chevron-down Created with Sketch Beta.

Litigation News

Litigation News | 2024

No Coaches Wanted

Jeffrey Michael Marchese


  • Ethics opinion provides guidance to avoid coaching witnesses.
No Coaches Wanted
South_agency via Getty Images

Jump to:

There are limits to attorney conduct in preparing a witness to testify, as highlighted in Formal Opinion 508 of the ABA’s Standing Committee on Ethics and Professional Responsibility. This formal ethics opinion provides guidance for complying with the ABA Model Rules of Professional Conduct when preparing a witness or client to testify before a deposition or adjudicative proceeding. Opinion 508 explains the difference between legitimate witness preparation and unethical “coaching.”

Walking the Line Between Preparation and Coaching

Opinion 508 acknowledges that “preparing a witness to testify… is considered an essential tactical component of a lawyer’s advocacy in a matter in which a client or witness will provide testimony.” The opinion further notes that “under the Model Rules, the failure to adequately prepare a witness would in many situations be classified as an ethical violation. But, in some witness-preparation situations, a lawyer clearly steps over the line of what is ethically permissible. Counseling a witness to give false testimony or assisting a witness in offering false testimony, for example, is a violation of at least Model Rule 3.4(b).” The opinion stresses the importance of lawyers understanding the important ethical distinctions between discussing testimony as opposed to seeking to improperly influence it.

Ethical Conduct Prior To and During Proceedings

Opinion 508 provides examples of potential unethical and ethical conduct prior to and during a deposition or adjudicative proceeding. According to the opinion, potential unethical conduct prior to a deposition or proceeding includes advising a client or witness to disobey a court order, procuring a witness’s absence from a proceeding, or compensating a lay witness for the substance of their testimony or conditioning such payment on the content of the witness’s testimony.

Potential unethical conduct during a deposition or adjudicative proceeding concerns speaking objections or overt efforts to influence a witness’s testimony, such as by winking at a witness. Improper speaking or suggestive objections go beyond stating an objection and instead influence what the witness may say and impede the deposing attorney’s discovery. The opinion notes that some jurisdictions have rules to prohibit objections that have a coaching effect on a witness and restrict speaking objections during a deposition.

Opinion 508 also identifies examples of ethical conduct in preparing a witness: telling a witness to tell the truth; advising that a truthful answer of “I do not recall” is an acceptable response; explaining case strategy and procedure; suggesting proper attire, demeanor, and word choice; inquiring into probable testimony and recollection; reviewing evidence to refresh the witness’s recollection; identifying lines of questioning and potential cross-examination; telling the witness to testify to only what they remember; and answering the question posed without volunteering information.

“Focusing on having a witness tell the truth is always the best advice,” advises Jeanne M. Huey, Dallas, TX, cochair of the ABA Litigation Section’s Ethics & Professionalism Committee. “It is our job as attorneys to work with the facts and not create them,” explains Joseph V. Schaeffer, Pittsburgh, PA, cochair of the Litigation Section’s Pretrial Practice & Discovery Committee.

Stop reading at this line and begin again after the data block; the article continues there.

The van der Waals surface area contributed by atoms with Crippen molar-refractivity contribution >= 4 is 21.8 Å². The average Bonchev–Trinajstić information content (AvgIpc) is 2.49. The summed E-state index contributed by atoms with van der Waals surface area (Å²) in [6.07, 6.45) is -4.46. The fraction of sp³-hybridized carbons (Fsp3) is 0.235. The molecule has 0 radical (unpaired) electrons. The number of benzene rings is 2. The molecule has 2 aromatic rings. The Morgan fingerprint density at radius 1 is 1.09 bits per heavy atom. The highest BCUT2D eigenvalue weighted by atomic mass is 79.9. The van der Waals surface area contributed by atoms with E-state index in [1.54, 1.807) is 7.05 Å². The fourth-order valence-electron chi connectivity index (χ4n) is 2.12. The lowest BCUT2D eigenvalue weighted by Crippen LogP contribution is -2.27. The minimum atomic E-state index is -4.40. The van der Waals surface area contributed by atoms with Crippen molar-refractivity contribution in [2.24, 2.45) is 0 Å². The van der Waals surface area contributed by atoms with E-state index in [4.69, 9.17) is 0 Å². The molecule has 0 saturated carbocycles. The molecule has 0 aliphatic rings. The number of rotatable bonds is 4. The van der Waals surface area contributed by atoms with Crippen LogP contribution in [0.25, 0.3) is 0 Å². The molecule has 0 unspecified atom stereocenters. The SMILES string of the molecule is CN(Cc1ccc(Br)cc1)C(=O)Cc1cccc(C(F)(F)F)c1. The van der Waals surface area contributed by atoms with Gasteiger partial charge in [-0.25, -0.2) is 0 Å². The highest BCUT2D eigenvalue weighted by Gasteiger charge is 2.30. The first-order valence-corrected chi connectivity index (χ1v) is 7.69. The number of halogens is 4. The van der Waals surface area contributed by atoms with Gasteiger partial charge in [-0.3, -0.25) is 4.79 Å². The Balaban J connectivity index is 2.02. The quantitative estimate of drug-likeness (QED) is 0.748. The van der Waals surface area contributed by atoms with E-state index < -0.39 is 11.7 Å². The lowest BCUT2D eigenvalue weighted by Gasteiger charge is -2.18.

The Impact of Remote Technology

Opinion 508 acknowledges that “[t]he task of delineating what is necessary and proper and what is ethically prohibited during witness preparation has become more urgent with the advent of commonly used remote technologies, some of which can be used to surreptitiously coach witnesses in new and ethically problematic ways.” As technology advances and more case activities are accomplished remotely, attorneys need to be conscious about potential ethical issues that may arise in remote proceedings when preparing a witness or conducting a deposition. “Remote proceedings can create new opportunities for mischief. For example, the digital note passing, text messaging, emails, and chat functions that can make it harder to detect,” Schaeffer offers.

Despite identifying certain risks that come along with remote depositions, however, the opinion notes that rules which constrain witness coaching extend to all testimonial contexts, regardless of format. Lawyers always have a duty to comply with the Model Rules of Professional Conduct and the rules of the court that prohibit witness coaching in all testimonial contexts. Remote coaching, like its historical precedent, puts the perpetrating lawyer at risk of adjudicative reprimands, disciplinary sanctions, and court-ordered sanctions.

The opinion explains that it is imperative for lawyers and decision makers to consider prophylactic measures designed for use in remote proceedings to prevent and detect instances of unethical coaching and misconduct. The Committee suggests creating structure in remote proceedings in advance by way of agreement, court order, or by collectively adopting behavioral norms that will create more transparency and provide helpful guidelines for lawyers to avoid unethical conduct.

“Remote proceedings are here to stay due to convenience, efficiency, and being cost-effective,” Huey believes. “A uniform set of instructions from local or state bars may help with these issues,” she adds. But lawyers and litigants also have the ability to protect themselves. “Parties should set boundaries beforehand regarding conduct of the deposition so there is no confusion over conduct,” Schaeffer suggests.